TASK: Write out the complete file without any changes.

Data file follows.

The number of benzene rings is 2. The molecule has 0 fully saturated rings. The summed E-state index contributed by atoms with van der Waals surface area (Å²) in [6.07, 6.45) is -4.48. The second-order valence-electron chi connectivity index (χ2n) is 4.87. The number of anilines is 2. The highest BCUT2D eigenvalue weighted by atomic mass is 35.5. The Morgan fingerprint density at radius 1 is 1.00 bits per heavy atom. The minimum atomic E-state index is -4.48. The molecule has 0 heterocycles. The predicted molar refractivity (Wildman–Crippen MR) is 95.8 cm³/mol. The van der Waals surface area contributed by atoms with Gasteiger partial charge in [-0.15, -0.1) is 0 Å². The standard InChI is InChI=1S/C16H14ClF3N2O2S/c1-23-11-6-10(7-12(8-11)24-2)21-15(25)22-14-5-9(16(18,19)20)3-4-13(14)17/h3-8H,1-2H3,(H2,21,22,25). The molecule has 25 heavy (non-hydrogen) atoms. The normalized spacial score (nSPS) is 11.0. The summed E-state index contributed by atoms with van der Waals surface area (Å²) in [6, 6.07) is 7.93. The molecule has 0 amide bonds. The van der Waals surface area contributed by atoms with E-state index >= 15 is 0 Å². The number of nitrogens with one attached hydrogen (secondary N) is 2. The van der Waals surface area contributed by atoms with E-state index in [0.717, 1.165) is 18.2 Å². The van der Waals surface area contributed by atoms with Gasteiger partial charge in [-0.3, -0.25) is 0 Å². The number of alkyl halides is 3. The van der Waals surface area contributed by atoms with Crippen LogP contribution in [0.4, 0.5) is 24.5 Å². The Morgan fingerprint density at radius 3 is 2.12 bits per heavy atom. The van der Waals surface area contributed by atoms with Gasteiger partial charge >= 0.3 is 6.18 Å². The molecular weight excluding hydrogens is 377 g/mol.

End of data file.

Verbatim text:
The number of benzene rings is 2. The molecule has 0 fully saturated rings. The summed E-state index contributed by atoms with van der Waals surface area (Å²) in [6.07, 6.45) is -4.48. The second-order valence-electron chi connectivity index (χ2n) is 4.87. The number of anilines is 2. The highest BCUT2D eigenvalue weighted by atomic mass is 35.5. The Morgan fingerprint density at radius 1 is 1.00 bits per heavy atom. The minimum atomic E-state index is -4.48. The molecule has 0 heterocycles. The predicted molar refractivity (Wildman–Crippen MR) is 95.8 cm³/mol. The van der Waals surface area contributed by atoms with Gasteiger partial charge in [-0.15, -0.1) is 0 Å². The standard InChI is InChI=1S/C16H14ClF3N2O2S/c1-23-11-6-10(7-12(8-11)24-2)21-15(25)22-14-5-9(16(18,19)20)3-4-13(14)17/h3-8H,1-2H3,(H2,21,22,25). The molecule has 25 heavy (non-hydrogen) atoms. The normalized spacial score (nSPS) is 11.0. The summed E-state index contributed by atoms with van der Waals surface area (Å²) in [6, 6.07) is 7.93. The molecule has 0 amide bonds. The van der Waals surface area contributed by atoms with E-state index >= 15 is 0 Å². The number of nitrogens with one attached hydrogen (secondary N) is 2. The van der Waals surface area contributed by atoms with E-state index in [0.717, 1.165) is 18.2 Å². The van der Waals surface area contributed by atoms with Gasteiger partial charge in [-0.3, -0.25) is 0 Å². The number of alkyl halides is 3. The van der Waals surface area contributed by atoms with Crippen LogP contribution in [0.4, 0.5) is 24.5 Å². The Morgan fingerprint density at radius 3 is 2.12 bits per heavy atom. The van der Waals surface area contributed by atoms with Gasteiger partial charge >= 0.3 is 6.18 Å². The molecular weight excluding hydrogens is 377 g/mol.